City Creek Nature Notes – Salt Lake City

January 1, 2017

January 1st

Filed under: Blacked-Headed Chickadee, Box Elder Tree, Weather — canopus56 @ 8:36 pm

Fading Rime

3:00 p.m. New Year’s Day. The inversion layer has partially lifted, and again I can see some white-blue sky. As I enter the canyon, a single, curious Black-capped chickadee greets me, but the cold has forced chickadees to continue to congregate in the first third of the first mile. The rime has evaporated from trees through milepost 1.5, and on the western canyon wall, the snow is almost gone. At milepost 1.5, the three mule deer seen yesterday are again grazing, but today they feed on the green shoots at the base of bunch grass. On the southern wall that is shielded from sun light, sleeping maples are still covered in rime. As I start down canyon, another bank of fog is rolling in as occurred two days ago. Perhaps tomorrow, white rime will again cover the trees in Pleasant Valley.

In October, the wind had been unsuccessful in pulling the Box Elder helicopter seeds from their catkins (Oct. 15th), and then, when I tried to pull a seed from its catkin, the seed was firmly affixed. It was difficult to remove. After repeated snow storms and cold weather, I again test their resilience, and I find that they separate much more easily. But there is still enough strength in each seed’s attachment that few will blow off in a winter storm.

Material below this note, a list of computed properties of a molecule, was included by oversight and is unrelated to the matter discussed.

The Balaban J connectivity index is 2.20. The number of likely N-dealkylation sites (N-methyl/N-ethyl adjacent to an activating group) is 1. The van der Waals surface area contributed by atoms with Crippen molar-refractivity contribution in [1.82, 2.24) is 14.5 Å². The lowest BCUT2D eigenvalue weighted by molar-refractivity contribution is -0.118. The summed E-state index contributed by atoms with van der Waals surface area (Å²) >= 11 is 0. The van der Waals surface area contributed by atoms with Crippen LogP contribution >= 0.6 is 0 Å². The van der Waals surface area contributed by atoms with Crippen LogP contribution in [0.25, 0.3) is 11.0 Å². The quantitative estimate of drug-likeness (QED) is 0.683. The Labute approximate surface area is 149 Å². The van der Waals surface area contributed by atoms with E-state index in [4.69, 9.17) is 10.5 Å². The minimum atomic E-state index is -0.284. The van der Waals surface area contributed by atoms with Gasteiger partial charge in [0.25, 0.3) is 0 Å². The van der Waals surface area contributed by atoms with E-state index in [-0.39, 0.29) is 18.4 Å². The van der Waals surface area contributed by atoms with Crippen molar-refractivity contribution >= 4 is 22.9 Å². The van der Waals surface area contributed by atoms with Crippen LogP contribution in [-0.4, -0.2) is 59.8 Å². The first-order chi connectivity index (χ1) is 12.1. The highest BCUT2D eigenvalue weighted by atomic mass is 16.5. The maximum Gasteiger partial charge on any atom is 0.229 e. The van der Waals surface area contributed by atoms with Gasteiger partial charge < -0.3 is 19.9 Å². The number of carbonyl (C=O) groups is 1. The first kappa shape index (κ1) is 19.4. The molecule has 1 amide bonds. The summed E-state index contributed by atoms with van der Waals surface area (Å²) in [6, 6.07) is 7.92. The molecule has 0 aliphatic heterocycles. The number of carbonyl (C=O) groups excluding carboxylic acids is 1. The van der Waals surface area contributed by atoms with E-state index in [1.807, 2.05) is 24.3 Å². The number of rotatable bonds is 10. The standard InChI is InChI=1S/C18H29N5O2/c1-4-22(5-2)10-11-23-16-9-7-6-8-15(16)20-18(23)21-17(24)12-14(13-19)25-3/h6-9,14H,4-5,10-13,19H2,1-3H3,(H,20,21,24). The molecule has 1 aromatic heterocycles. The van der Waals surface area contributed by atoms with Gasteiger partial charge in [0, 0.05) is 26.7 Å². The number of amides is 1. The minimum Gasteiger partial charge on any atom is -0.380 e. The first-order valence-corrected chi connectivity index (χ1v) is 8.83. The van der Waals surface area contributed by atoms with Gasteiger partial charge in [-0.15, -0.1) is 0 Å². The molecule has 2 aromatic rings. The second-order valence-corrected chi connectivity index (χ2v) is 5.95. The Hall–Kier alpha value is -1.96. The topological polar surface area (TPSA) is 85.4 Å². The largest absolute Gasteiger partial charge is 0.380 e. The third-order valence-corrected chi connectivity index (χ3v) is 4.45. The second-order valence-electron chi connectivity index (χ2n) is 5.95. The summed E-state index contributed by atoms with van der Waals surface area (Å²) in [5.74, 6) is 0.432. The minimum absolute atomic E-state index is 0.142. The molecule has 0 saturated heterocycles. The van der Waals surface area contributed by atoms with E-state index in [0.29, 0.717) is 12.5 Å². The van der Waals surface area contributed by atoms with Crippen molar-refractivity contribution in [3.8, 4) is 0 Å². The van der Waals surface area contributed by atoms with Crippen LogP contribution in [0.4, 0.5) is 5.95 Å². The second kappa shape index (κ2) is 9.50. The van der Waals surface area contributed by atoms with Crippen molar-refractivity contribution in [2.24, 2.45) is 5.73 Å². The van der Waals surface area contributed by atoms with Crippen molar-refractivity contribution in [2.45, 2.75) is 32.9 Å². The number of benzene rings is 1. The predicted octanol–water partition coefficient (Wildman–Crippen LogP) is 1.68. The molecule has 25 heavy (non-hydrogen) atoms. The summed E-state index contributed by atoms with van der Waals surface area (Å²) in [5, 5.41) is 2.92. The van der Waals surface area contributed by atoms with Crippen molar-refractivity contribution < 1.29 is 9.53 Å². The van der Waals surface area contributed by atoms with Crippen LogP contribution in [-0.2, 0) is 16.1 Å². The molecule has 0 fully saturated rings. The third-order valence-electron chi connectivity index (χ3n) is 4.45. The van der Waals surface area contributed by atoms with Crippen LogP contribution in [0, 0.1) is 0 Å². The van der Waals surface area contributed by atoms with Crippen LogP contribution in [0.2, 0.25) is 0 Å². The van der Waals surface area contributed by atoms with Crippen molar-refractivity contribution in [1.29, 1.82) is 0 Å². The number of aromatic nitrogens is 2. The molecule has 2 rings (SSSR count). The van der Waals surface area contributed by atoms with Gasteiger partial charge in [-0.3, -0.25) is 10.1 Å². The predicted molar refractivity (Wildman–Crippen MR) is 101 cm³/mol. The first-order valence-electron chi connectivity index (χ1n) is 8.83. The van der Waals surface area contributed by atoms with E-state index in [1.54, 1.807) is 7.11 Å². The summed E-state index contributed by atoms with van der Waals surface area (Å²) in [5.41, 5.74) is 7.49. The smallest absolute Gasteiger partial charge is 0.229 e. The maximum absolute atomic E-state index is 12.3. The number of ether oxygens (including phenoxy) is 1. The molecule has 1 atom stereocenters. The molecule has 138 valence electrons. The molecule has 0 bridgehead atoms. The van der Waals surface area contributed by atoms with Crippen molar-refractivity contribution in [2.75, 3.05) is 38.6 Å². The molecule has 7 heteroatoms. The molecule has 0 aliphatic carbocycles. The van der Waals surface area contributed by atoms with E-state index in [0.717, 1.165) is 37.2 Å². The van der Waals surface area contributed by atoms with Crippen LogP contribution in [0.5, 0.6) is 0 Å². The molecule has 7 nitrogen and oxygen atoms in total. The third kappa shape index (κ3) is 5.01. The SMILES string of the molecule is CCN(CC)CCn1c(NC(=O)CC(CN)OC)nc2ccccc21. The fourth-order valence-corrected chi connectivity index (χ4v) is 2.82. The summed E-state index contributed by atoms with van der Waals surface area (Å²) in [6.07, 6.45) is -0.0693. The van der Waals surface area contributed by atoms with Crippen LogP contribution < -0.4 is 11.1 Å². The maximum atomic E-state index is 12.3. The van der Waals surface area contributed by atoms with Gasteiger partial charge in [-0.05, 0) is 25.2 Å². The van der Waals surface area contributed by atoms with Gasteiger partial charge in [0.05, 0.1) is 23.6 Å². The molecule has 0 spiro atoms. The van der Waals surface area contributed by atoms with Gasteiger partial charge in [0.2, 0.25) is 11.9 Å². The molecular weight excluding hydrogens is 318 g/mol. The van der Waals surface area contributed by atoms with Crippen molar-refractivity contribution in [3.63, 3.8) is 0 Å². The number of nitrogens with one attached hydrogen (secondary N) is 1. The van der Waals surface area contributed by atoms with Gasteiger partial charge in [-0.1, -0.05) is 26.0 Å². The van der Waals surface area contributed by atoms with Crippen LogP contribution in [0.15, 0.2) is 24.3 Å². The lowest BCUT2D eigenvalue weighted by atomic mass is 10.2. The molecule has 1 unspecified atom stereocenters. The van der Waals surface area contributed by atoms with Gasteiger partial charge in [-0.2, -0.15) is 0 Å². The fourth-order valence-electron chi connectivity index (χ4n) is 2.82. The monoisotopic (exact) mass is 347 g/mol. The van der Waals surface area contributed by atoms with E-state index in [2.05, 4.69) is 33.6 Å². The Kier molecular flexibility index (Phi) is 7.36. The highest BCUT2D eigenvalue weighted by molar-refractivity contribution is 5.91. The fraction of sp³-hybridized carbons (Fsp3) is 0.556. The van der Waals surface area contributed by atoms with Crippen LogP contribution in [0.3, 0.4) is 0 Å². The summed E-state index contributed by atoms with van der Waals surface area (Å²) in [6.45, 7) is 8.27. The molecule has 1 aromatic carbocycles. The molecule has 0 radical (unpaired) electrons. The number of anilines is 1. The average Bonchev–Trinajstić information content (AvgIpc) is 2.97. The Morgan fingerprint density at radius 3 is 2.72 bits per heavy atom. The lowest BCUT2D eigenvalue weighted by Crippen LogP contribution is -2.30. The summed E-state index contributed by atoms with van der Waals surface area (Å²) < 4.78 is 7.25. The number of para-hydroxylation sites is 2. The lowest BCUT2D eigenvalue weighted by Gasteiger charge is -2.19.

In Thoreau’s “Journal” on January 1st 1852, Thoreau comments that the winter night sky has a lower limiting magnitude than the summer night sky. Fewer dim stars can seen. The same is seen over the canyon. Fewer faint stars are seen during the winter because there is more atmospheric moisture. On January 1st 1854, Thoreau describes winter snow as “the great betrayer” because it reveals the movements of animals. On January 1st, 1853, he describes how after a winter rain storm, ice encases trees, shrubs and grasses. On January 1st, 1856, he describes surface hoarfrost with large crystals.

On January 1st, 1903, a committee of the Commercial Club presented a plan for a major bond issue to deliver 30 million gallons per day to the City by, among other things, improving springs in City Creek Canyon and building a dam in Parley’s Canyon (Salt Lake Telegram and Deseret Evening News). The City Engineer Fred Hines proposed modest improvements to the existing system to deliver 8 million gallons per day, including replacing wooden reservoir tanks in City Creek with concrete tanks (Salt Lake Tribune).

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